On 07/29/2002 07:16 PM, Richard Lynch wrote:
>>If someone is going to be using scripts that they grabbed
>>from a public forum (PHP Builder, PHPClasses, etc) in a
>>commercial product (that is going to be compiled with the
>>Zend encoder and released), what is the protocol, if any?  
>>Do you have to get permission from the author or anything?
>>I've read a bit of the GNU Public liscence but I didn't come
>>away knowing any more than went I started reading it.  So
>>I figure I'd ask here where I'm sure many of you have this
>>type of experience.
> If the source code in question has *NO* licensing/copyright notice, the
> author of the source holds the copyright, and you can't use it legally.

Copyright and licenses are different things. Authors always hold 
copyrights until their work becomes of the public domain. Before that, 
the copyright is of the author regardless of the license.

> If the source code in question was published under GNU, you're bound by the
> GNU license, which I *THINK* let's you use it in a commercial release... 
> You'd have to read up on the "examples" of what GNU does/doesn't allow.  I
> think the FSF site might have some clear examples.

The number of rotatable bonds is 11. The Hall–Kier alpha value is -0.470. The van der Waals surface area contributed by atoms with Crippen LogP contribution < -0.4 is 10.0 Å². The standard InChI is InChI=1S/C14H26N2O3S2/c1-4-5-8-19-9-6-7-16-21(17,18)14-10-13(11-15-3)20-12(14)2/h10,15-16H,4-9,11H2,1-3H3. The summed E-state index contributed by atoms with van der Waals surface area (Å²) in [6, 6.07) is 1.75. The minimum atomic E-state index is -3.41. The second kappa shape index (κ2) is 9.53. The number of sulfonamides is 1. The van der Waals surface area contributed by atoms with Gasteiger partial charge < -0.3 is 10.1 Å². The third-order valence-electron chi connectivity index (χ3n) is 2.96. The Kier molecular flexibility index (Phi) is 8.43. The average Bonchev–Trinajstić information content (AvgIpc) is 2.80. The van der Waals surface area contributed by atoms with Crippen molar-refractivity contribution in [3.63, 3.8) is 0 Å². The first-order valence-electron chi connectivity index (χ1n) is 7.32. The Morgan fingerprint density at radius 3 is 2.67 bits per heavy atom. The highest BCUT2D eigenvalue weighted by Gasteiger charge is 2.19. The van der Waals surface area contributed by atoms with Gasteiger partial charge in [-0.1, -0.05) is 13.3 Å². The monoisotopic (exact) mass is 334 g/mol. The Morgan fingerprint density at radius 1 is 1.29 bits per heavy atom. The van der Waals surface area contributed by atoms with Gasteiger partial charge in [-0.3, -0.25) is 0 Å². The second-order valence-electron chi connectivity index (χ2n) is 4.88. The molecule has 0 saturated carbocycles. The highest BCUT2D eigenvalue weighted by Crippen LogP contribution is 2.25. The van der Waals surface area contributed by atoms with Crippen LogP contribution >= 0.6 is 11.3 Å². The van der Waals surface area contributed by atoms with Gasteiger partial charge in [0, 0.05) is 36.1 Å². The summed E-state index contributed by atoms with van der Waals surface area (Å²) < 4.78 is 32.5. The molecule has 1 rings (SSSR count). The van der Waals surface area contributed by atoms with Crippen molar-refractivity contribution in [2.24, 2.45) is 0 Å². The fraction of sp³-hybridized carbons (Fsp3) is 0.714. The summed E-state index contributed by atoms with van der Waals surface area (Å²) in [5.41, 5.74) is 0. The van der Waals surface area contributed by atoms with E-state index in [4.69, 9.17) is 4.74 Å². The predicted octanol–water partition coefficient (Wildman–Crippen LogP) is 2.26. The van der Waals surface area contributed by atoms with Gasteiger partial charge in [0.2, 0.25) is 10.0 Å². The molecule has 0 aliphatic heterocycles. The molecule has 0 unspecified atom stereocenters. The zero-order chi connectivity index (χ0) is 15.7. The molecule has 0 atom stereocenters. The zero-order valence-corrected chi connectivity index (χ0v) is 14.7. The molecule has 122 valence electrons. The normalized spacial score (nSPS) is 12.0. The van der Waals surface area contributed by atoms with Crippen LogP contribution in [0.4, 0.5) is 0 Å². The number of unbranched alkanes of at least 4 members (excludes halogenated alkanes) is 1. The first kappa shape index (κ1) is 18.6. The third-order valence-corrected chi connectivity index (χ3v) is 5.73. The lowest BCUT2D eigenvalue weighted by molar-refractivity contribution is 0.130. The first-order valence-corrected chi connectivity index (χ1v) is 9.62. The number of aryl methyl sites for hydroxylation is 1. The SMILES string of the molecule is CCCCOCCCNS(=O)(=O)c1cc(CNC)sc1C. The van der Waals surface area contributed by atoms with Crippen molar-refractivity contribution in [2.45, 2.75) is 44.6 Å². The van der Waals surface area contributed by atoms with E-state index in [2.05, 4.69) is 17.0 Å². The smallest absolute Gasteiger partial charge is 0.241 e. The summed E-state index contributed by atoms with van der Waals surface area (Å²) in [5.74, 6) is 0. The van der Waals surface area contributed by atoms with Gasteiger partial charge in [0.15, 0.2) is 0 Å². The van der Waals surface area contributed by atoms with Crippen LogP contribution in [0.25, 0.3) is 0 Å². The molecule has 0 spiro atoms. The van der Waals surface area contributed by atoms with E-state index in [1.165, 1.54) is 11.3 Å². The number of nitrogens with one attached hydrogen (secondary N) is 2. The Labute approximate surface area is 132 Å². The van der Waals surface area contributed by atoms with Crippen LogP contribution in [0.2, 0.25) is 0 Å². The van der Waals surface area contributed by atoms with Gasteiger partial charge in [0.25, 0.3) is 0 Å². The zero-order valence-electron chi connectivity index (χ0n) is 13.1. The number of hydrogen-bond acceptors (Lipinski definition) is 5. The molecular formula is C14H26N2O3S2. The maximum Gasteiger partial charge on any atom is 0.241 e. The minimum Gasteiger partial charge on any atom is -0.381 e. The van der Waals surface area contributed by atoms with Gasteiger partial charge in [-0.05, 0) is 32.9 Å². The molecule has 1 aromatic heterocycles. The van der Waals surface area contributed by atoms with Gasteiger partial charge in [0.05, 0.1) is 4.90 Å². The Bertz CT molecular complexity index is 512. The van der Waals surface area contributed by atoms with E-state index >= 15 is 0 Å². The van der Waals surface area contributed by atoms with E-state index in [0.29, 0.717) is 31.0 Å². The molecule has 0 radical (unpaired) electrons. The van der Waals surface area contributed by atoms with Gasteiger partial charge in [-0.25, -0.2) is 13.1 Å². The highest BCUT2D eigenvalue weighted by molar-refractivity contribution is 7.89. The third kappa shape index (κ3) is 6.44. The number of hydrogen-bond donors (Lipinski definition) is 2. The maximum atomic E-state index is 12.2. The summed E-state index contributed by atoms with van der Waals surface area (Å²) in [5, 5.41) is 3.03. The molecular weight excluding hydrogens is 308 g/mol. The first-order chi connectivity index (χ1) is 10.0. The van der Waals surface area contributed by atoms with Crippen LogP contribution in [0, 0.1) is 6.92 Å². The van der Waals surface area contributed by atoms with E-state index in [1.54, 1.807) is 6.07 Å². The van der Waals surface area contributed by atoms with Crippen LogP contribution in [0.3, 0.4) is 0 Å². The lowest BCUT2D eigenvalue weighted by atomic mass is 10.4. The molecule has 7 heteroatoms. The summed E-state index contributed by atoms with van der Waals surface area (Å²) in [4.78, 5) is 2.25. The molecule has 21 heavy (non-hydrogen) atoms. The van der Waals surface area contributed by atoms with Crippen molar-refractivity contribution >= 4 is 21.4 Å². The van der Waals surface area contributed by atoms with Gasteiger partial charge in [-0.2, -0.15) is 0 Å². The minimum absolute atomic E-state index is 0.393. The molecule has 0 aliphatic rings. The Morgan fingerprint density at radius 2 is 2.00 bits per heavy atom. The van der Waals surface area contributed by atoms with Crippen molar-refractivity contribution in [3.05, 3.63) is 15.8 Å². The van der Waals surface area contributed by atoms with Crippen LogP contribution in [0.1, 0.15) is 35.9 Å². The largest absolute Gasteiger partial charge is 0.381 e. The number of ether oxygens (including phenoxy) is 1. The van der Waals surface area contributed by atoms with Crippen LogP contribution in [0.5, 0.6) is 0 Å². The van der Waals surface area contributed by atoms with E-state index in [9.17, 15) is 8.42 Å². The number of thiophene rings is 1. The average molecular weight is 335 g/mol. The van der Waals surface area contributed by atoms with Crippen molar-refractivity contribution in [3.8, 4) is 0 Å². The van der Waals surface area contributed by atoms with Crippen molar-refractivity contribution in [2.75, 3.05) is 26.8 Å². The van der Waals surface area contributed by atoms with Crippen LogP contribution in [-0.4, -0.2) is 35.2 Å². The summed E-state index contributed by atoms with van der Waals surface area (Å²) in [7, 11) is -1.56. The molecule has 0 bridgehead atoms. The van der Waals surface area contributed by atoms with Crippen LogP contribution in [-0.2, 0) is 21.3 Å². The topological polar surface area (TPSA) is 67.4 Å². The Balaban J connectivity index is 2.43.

No, you can't incorporate GPL code without your software being infected, 
meaning you have to distribute the source of the programs that you 
develop that incorporate GPL code. This basically rules out closed 
source programs like the original poster wants to sell.

> If in doubt, contact the author.  Worst that can happen is they want some
> money, or you have to come up with a different solution.  Odds are really
> really good that there is an alternative solution "out there" to almost
> *ANY* of the publicly available code in those forums, or that you could dig
> into them for the core of what they do and write your own from scratch.

Yes, that is the recommended way of dealing with the licensing doubts.


Manuel Lemos

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